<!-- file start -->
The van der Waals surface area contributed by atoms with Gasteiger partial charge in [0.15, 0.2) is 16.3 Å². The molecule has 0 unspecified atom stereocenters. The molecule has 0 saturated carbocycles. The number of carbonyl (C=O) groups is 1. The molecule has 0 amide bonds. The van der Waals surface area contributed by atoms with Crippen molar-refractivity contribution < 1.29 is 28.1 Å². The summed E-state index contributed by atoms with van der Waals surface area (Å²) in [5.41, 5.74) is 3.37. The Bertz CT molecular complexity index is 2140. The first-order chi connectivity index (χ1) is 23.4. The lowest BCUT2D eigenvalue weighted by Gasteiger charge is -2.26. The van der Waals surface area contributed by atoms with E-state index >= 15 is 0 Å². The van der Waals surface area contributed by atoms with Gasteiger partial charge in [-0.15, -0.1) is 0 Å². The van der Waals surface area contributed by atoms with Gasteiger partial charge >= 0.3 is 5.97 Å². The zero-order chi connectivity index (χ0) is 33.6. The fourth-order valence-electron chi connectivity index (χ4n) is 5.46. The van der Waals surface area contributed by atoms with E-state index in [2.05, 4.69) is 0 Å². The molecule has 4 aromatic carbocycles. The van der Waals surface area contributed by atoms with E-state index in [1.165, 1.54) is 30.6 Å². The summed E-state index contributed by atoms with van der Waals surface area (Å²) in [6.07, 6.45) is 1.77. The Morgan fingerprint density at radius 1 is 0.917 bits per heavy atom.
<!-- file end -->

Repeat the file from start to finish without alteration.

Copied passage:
The van der Waals surface area contributed by atoms with Gasteiger partial charge in [0.15, 0.2) is 16.3 Å². The molecule has 0 unspecified atom stereocenters. The molecule has 0 saturated carbocycles. The number of carbonyl (C=O) groups is 1. The molecule has 0 amide bonds. The van der Waals surface area contributed by atoms with Crippen molar-refractivity contribution < 1.29 is 28.1 Å². The summed E-state index contributed by atoms with van der Waals surface area (Å²) in [5.41, 5.74) is 3.37. The Bertz CT molecular complexity index is 2140. The first-order chi connectivity index (χ1) is 23.4. The lowest BCUT2D eigenvalue weighted by Gasteiger charge is -2.26. The van der Waals surface area contributed by atoms with E-state index >= 15 is 0 Å². The van der Waals surface area contributed by atoms with Gasteiger partial charge in [-0.15, -0.1) is 0 Å². The van der Waals surface area contributed by atoms with Gasteiger partial charge >= 0.3 is 5.97 Å². The zero-order chi connectivity index (χ0) is 33.6. The fourth-order valence-electron chi connectivity index (χ4n) is 5.46. The van der Waals surface area contributed by atoms with E-state index in [2.05, 4.69) is 0 Å². The molecule has 4 aromatic carbocycles. The van der Waals surface area contributed by atoms with E-state index in [1.165, 1.54) is 30.6 Å². The summed E-state index contributed by atoms with van der Waals surface area (Å²) in [6.07, 6.45) is 1.77. The Morgan fingerprint density at radius 1 is 0.917 bits per heavy atom.